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Of Marginal Importance: John Dee's Annotations in Mediaeval Alchemical Manuscripts

Fri, March 23, 9:00 to 10:30am, Hilton Riverside, 3rd Level - Jefferson Ballroom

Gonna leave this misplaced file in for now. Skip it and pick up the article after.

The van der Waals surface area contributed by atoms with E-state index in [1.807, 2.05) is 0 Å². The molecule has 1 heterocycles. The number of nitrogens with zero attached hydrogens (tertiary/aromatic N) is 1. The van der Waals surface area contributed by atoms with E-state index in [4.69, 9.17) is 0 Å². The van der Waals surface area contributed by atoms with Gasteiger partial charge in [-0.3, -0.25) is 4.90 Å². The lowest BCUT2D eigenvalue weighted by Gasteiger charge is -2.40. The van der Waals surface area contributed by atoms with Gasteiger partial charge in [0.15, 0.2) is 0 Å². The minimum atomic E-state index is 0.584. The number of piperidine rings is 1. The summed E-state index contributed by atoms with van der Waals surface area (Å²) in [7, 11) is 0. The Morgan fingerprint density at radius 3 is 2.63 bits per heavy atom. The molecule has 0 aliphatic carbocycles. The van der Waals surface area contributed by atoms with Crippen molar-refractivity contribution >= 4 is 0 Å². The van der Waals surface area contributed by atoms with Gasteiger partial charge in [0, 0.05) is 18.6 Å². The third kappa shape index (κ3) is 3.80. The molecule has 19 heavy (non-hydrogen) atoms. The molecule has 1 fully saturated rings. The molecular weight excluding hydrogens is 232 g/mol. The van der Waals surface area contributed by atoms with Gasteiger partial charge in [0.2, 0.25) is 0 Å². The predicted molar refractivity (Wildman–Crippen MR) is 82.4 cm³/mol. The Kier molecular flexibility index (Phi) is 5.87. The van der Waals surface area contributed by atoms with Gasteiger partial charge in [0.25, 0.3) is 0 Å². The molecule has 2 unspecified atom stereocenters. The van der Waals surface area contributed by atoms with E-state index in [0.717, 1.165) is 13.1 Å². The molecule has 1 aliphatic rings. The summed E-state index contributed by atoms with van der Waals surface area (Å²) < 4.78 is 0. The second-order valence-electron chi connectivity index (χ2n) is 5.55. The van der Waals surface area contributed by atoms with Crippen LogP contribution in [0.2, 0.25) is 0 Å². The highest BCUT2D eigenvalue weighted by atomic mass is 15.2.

The intense period of alchemical work in fourteenth and fifteenth century England (in both Latin and the vernacular) formed a lasting legacy for alchemists in subsequent centuries. The copying and circulation of older manuscript traditions, and a new body of experimental work (in the form of notes on various processes) was carefully worked over by alchemists in the sixteenth and seventeenth centuries, for whom the relative antiquity of these earlier sources seemed a guarantee of veracity. Manuscripts thus became palimpsests, encrusted with the interventions of successive owners and users. In this paper I explore the marginalia of the Elizabethan alchemist John Dee in the mediaeval alchemical manuscripts which he owned. I hope to show what Dee hoped to glean from the mediaeval tradition, and how he brought his humanistic textual expertise to bear on the texts, his interest in practical questions, and his search for what he called “mysteries.”